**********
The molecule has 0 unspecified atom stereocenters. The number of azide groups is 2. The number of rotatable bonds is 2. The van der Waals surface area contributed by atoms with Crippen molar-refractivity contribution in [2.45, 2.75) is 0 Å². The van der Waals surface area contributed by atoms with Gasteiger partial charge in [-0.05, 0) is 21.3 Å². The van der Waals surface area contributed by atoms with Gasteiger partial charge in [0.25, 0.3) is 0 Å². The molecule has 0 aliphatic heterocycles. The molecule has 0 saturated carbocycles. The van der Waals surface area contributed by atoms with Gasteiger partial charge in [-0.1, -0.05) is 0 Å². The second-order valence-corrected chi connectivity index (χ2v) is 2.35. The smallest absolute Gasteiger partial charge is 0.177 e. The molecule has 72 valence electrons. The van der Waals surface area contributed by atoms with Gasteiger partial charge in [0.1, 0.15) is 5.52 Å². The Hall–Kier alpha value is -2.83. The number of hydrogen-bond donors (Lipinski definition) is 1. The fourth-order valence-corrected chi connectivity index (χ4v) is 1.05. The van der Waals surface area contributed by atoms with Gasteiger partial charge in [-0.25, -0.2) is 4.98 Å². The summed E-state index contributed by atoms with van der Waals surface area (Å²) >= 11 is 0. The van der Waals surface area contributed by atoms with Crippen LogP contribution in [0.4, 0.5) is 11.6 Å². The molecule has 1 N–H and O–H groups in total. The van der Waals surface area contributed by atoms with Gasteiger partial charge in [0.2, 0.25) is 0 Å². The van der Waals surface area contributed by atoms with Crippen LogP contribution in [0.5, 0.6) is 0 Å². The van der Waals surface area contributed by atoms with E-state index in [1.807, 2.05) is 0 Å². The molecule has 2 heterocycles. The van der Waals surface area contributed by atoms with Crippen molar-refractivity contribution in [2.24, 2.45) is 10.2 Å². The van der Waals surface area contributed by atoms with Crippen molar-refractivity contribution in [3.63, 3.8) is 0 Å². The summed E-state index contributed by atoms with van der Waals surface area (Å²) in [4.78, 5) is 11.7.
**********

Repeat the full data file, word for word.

The molecule has 0 unspecified atom stereocenters. The number of azide groups is 2. The number of rotatable bonds is 2. The van der Waals surface area contributed by atoms with Crippen molar-refractivity contribution in [2.45, 2.75) is 0 Å². The van der Waals surface area contributed by atoms with Gasteiger partial charge in [-0.05, 0) is 21.3 Å². The van der Waals surface area contributed by atoms with Gasteiger partial charge in [0.25, 0.3) is 0 Å². The molecule has 0 aliphatic heterocycles. The molecule has 0 saturated carbocycles. The van der Waals surface area contributed by atoms with Gasteiger partial charge in [-0.1, -0.05) is 0 Å². The second-order valence-corrected chi connectivity index (χ2v) is 2.35. The smallest absolute Gasteiger partial charge is 0.177 e. The molecule has 72 valence electrons. The van der Waals surface area contributed by atoms with Gasteiger partial charge in [0.1, 0.15) is 5.52 Å². The Hall–Kier alpha value is -2.83. The number of hydrogen-bond donors (Lipinski definition) is 1. The fourth-order valence-corrected chi connectivity index (χ4v) is 1.05. The van der Waals surface area contributed by atoms with Gasteiger partial charge in [-0.25, -0.2) is 4.98 Å². The summed E-state index contributed by atoms with van der Waals surface area (Å²) >= 11 is 0. The van der Waals surface area contributed by atoms with Crippen LogP contribution in [0.4, 0.5) is 11.6 Å². The molecule has 1 N–H and O–H groups in total. The van der Waals surface area contributed by atoms with Gasteiger partial charge in [0.2, 0.25) is 0 Å². The van der Waals surface area contributed by atoms with Crippen LogP contribution in [0.5, 0.6) is 0 Å². The van der Waals surface area contributed by atoms with E-state index in [1.807, 2.05) is 0 Å². The molecule has 2 heterocycles. The van der Waals surface area contributed by atoms with Crippen molar-refractivity contribution in [2.24, 2.45) is 10.2 Å². The van der Waals surface area contributed by atoms with Crippen molar-refractivity contribution in [3.63, 3.8) is 0 Å². The summed E-state index contributed by atoms with van der Waals surface area (Å²) in [4.78, 5) is 11.7.